Cse 20 discrete mathematics
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CSE 20 – Discrete Mathematics

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Cse 20 discrete mathematics

Peer Instruction in Discrete Mathematics by Cynthia Leeis licensed under a Creative Commons Attribution-NonCommercial-ShareAlike 4.0 International License.Based on a work at http://peerinstruction4cs.org.Permissions beyond the scope of this license may be available at http://peerinstruction4cs.org.

CSE 20 – Discrete Mathematics

Dr. Cynthia Bailey Lee

Dr. Shachar Lovett


Today s topics

Today’s Topics:

  • Graphs

  • Some theorems on graphs


Graphs

Graphs

  • Model relations between pairs of objects

  • Basic ingredient in many algorithms: Network routing, GPS guidance, Simulation of chemical reactions,…


San diego road graph

San diego road graph


Graph terminology

Graph terminology

  • The fruits are the

  • Graphs

  • Vertices

  • Edges

  • Loops

  • None/other/more than one


Graph terminology1

Graph terminology

  • The arrows are the

  • Graphs

  • Vertices

  • Edges

  • Loops

  • None/other/more than one


Graph terminology2

Graph terminology

  • Is this graph

  • Undirected

  • Directed

  • Both

  • Neither

  • None/other/more than one


Graph terminology3

Graph terminology

  • Which of the following is not a correct graph

A.

B.

C.

D. None/other/more than one


Our first graph theorem

Our first graph theorem

  • We already saw a theorem about graphs!

  • Recall: in any group of 6 people, either there are 3 that form a club, or 3 that are strangers

  • Any graph with 6 vertices contains either a triangle (3 vertices all connected) or an empty triangle (3 vertices not connected)


Our second graph theorem

Our second graph theorem

  • Let G be an undirected graph

  • Degree of a vertex – number of edges adjacent to it (e.g. touch it)

    • Denote it by degree(v)

  • Theorem: in any undirected graph, the sum of all the degrees is even

  • Try and prove yourself first


Our second graph theorem1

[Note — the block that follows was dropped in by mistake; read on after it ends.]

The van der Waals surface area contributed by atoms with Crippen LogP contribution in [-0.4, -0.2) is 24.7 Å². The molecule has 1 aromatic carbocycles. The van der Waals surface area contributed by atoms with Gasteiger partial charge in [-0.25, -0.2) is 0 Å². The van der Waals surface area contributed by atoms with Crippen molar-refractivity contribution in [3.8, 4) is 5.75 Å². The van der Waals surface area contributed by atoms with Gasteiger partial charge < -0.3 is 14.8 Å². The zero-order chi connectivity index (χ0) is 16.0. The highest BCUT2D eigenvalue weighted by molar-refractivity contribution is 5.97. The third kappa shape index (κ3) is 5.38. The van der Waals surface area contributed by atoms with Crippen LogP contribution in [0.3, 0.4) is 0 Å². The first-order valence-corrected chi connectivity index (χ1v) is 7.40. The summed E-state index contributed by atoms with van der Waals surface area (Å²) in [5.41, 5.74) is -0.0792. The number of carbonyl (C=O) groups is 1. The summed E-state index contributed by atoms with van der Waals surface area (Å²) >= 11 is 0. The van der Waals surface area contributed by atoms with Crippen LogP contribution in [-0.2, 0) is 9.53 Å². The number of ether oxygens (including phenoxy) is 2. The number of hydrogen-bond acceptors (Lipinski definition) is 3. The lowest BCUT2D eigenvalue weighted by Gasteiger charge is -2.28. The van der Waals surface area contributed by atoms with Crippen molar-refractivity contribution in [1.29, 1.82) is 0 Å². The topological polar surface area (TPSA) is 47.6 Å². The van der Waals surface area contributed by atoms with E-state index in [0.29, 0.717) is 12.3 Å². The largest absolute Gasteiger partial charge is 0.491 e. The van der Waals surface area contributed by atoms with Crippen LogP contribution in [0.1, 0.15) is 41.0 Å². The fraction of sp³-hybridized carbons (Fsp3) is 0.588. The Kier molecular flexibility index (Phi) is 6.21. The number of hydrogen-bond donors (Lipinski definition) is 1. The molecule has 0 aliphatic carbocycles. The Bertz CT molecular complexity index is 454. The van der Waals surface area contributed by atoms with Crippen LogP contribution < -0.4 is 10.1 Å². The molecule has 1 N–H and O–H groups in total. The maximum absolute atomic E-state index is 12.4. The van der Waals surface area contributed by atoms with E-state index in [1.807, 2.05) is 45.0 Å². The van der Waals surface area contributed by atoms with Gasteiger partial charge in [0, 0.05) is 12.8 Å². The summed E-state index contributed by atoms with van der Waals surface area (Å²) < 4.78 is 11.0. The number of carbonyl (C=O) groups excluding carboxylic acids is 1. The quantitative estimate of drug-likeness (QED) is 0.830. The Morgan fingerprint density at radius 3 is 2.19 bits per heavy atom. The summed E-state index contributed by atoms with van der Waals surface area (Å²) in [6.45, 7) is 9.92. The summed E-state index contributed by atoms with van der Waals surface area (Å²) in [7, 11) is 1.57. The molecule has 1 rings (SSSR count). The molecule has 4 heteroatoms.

Our second graph theorem

  • Theorem: in any undirected graph, the sum of all the degrees is even

  • Proof:

    Consider pairs (v,e) with v a vertex and e an edge adjacent to it. Create a list of all such pairs. How many elements this list has? We calculate it in two ways

  • Each vertex v has degree(v) edges adjacent to it, so this list has sum of degrees many elements

  • Each edge has 2 vertices adjacent to it, so this list has twice the number of edges many elements

    So, sum of degrees = twice the number of edges, hence it must be even. QED.


Eulerian graphs

Eulerian graphs

  • Let G be an undirected graph

  • A graph is Eulerian if it can

    drawn without lifting the pen

    and without repeating edges

  • Is this graph Eulerian?

  • Yes

  • No


Eulerian graphs1

Eulerian graphs

  • Let G be an undirected graph

  • A graph is Eulerian if it can

    drawn without lifting the pen

    and without repeating edges

  • What about this graph

  • Yes

  • No


Eulerian graphs2

Eulerian graphs

  • How can we check if a graph is Eulerian?

  • Check all possible paths

  • Stare and guess

  • Be brave and do some math


Eulerian graphs3

Eulerian graphs

  • Degree of a vertex: number of edges adjacent to it

  • Euler’s theorem: a graph is Eulerianiff the number of vertices with odd degrees is either 0 or 2 (eg all vertices or all but two have even degrees)

  • Does it work for and ?


Proving euler s theorem

Proving Euler’s theorem